Yoga Journal describes Kundalini yoga as “An uplifting blend of spiritual and physical practices”, incorporating movement, dynamic breathing techniques, meditation and the chanting of mantras.
What is Kundalini yoga good for? The purpose of the practice is to help support both the mind and body, specifically by targeting the nervous system. According to Kundalini teachers and practitioners, a regular practice, even if it’s just for several minutes per day, can help create greater inner peace, promote relaxation, and increase life satisfaction through meaningful relationships, work, and creative outlets.
What Is Kundalini Yoga?
Kundalini yoga is an ancient practice that mixes asanas (yoga poses), mantras, mudras, meditations, and breathwork. There are many various sorts of yoga supported various lineages over thousands of years. because the Gaia website describes it, “Kundalini Yoga may be a blend of Bhakti Yoga (the yogic practice of devotion and chanting), Raja Yoga (the practice of mediation/mental and physical control) and Shakti Yoga (for the expression of power and energy).”
It’s not exactly known how Kundalini Yoga originated, but records show that Kundalini was mentioned within the Upanishads, a sacred Vedic collection of writings dating back to 1,000 B.C. The Kundalini yoga that’s taught today was developed by Yogi Bhajan who based the practice on a 5,000-year-old authentic system of yoga exercises and meditation.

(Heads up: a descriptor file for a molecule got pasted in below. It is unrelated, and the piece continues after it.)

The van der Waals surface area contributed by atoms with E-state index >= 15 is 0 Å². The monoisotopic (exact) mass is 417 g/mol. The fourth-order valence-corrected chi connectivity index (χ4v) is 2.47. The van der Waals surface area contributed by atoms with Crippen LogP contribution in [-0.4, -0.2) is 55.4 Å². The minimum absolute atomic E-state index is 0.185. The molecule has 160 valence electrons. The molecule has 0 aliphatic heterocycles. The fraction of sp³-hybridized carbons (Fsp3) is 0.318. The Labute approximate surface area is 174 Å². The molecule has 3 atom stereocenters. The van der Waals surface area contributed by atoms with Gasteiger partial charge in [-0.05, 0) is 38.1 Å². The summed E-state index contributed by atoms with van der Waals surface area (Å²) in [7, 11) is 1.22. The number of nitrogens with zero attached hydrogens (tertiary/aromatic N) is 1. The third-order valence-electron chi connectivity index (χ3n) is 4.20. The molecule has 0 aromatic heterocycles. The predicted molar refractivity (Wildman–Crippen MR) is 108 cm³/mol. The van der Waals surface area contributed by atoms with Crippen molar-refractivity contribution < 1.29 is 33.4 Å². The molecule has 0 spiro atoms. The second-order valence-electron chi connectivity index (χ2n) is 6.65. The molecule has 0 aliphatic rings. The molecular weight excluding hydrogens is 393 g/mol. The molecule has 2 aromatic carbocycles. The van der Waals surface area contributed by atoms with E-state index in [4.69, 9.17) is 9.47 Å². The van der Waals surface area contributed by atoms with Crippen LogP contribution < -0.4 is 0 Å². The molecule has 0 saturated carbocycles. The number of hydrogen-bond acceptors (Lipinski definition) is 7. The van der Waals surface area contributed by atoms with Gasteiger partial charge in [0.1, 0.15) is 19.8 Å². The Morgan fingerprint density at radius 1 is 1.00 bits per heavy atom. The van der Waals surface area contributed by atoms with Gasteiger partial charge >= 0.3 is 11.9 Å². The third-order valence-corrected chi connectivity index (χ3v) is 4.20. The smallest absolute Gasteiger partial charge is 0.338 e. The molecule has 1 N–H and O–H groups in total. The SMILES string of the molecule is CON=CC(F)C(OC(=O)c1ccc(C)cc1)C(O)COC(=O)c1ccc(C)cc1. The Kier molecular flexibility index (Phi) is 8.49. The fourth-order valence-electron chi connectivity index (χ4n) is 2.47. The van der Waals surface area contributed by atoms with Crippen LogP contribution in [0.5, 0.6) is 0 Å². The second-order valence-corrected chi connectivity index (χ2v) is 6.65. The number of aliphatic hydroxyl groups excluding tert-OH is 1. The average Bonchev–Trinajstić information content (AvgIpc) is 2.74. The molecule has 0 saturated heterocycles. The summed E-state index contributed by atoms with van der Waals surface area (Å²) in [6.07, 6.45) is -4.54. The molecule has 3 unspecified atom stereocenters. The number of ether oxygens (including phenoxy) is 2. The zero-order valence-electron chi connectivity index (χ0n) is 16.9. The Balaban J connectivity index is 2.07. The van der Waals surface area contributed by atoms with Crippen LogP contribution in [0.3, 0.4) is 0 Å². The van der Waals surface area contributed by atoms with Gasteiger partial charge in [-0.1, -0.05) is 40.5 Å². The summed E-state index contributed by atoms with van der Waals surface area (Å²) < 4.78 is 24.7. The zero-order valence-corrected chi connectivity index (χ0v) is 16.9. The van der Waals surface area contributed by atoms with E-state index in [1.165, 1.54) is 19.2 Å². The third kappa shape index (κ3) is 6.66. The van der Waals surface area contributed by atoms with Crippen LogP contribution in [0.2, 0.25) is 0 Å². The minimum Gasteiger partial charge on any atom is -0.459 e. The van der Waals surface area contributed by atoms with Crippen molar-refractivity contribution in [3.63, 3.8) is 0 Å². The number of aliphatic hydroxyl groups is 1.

The word “Kundalini” literally means “the curl of the hair of the beloved.” Kundalini yoga gets its name from the Sanskrit word kundal, which suggests “circular.” Kundal is assumed to represent a coiled snake that lives in your spine and acts sort of a spiritual energy or vital force. Coiled energy is claimed to represent the creative potential of a private. Practicing Kundalini yoga is meant to “arouse the sleeping Kundalini Shakti from its coiled base” through six chakras, or channels of energy, that reside along the spine.
Kundalini practices/sequences are called kriyas. Kriyas and meditation have the aim of accelerating body awareness and preparing the body, systema nervosum and mind to handle a positive shift in energy (sometimes described as “Kundalini rising”). Kundalini yoga poses mostly specialize in the navel and spine, which are focal points of energy, also called meridians. Other practices that help shift one’s energy include breath work (pranayama) and therefore the application of yogic locks of energy (bandhas).
A “Kundalini awakening” is employed to explain a breakthrough that somebody can have from their practice. A Kundalini breakthrough is claimed to end in maximum creative potential, freedom from negative Karma (the lasting effects of past actions) and a realization of one’s life purpose. What are the symptoms of kundalini awakening?
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